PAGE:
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The Hope of All the World

“Easter was when Hope in person surprised the whole world by coming forward from the future into the present.”
N.T. Wright, Surprised by Hope: Rethinking Heaven, the Resurrection, and the Mission of the Church

The Prophecy

This fulfilled the prophecy of Isaiah concerning him:
“Look at my Servant, whom I have chosen.
    He is my Beloved, who pleases me.
I will put my Spirit upon him,
    and he will proclaim justice to the nations.
He will not fight or shout
    or raise his voice in public.
He will not crush the weakest reed
    or put out a flickering candle.
    Finally he will cause justice to be victorious.
And his name will be the hope
    of all the world.

Matthew 12:17-21 NLT

His completed work

Jesus was walking with two of His followers on the Road to Emmaus, and they had not yet recognized Him. When Jesus asked them why they were so sad and discouraged, they replied, “We had hoped he was the Messiah who had come to rescue Israel.” These two followers had lost their hope because Jesus had not fulfilled their national expectations.

In that story, Jesus takes those two disciples on an exploration of the Old Testament, the Law, and the Prophets, to explain all that was said in the Scriptures about Himself, especially about how He had to suffer to bring about His Kingdom. Jesus had to live as one of us, die, and then be resurrected to complete the work of salvation on our behalf.

In the resurrection, they understood the grand story of Scripture. And in the resurrection, we find our hope, understanding our place in that grand narrative.

It is not wishful thinking

Our hope is not wishful thinking. Instead, we are promised a future glory, and we boast in the hope of the glory of God (Romans 5:2). The initial experience of salvation creates the hope, the confident assurance of our complete transformation when we will see God in all His glory (2 Corinthians 3:18). We are being renewed day by day, fixing our eyes on what is unseen because what is unseen is eternal (2 Corinthians 4:18).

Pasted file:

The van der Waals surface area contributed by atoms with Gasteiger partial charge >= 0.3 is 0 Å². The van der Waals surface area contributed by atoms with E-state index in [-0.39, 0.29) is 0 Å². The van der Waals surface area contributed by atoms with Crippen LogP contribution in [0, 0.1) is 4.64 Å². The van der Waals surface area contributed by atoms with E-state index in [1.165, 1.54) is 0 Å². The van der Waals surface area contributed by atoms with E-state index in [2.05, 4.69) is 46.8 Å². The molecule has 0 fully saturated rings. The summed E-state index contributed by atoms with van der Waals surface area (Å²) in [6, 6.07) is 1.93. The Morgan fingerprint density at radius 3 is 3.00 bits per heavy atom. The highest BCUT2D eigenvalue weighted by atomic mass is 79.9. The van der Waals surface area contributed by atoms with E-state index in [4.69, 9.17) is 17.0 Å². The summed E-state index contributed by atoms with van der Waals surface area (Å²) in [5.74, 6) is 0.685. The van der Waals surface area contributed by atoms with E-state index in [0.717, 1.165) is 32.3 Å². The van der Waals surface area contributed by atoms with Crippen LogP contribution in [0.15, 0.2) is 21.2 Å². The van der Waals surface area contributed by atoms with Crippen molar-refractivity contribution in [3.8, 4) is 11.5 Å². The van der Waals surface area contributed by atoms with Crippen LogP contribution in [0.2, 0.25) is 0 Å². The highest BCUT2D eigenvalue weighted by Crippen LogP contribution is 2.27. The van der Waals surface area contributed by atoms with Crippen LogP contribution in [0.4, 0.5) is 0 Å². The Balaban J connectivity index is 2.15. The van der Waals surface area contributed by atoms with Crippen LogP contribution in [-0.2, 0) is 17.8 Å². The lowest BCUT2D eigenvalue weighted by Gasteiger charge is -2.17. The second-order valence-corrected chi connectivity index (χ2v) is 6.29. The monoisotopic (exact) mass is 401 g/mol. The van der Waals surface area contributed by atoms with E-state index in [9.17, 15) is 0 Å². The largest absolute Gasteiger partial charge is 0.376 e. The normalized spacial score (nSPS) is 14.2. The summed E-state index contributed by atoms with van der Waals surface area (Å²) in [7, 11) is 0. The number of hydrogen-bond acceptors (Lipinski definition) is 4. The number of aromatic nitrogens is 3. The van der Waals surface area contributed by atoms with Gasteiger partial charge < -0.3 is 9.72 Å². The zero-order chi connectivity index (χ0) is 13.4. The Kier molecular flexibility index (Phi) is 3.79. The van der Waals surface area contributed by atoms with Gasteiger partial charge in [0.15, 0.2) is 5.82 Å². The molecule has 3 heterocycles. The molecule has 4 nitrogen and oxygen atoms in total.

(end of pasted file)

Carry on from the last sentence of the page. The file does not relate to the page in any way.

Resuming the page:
Our hope is our anchor

God also bound himself with an oath, so that those who received the promise could be perfectly sure that he would never change his mind. So God has given both his promise and his oath. These two things are unchangeable because it is impossible for God to lie. Therefore, we who have fled to him for refuge can have great confidence as we hold to the hope that lies before us. This hope is a strong and trustworthy anchor for our souls. It leads us through the curtain into God’s inner sanctuary.

Hebrews 6:17-19 NLT

Our hope doesn’t disappoint us

We have a confident hope of what God has reserved for us in heaven (Colossians 1:5). This hope strengthens us in times of difficulty, doubt, or despair. We cling to the One who is our Hope because we have already experienced His love shed abroad in our hearts (Romans 5:5).

This doesn’t mean, of course, that we have only a hope of future joys—we can be full of joy here and now even in our trials and troubles. Taken in the right spirit these very things will give us patient endurance; this, in turn, will develop a mature character, and a character of this sort produces a steady hope, a hope that will never disappoint us. Already we have some experience of the love of God flooding through our hearts by the Holy Spirit given to us.

Romans 5:3-5 Phillips

Our prayer

Today, we continue to celebrate the resurrection of Jesus – the linchpin of our faith. And we pray as the Apostle Paul prayed, that God will give us spiritual wisdom and insight so that we can grow in our knowledge of God. We pray that our hearts will overflow with the Light of understanding so that we rejoice in our confident hope, looking forward to that rich and glorious inheritance. May we find comfort and strength in this hope so that everything we do and say will bring Him glory!

O Christ, our hope, our heart’s desire,
redemption’s only spring!
Creator of the world art thou,
its Savior and its King.

O Christ, be thou our lasting joy,
our ever great reward!
Our only glory may it be
to glory in the Lord.

John Chandler, 1837


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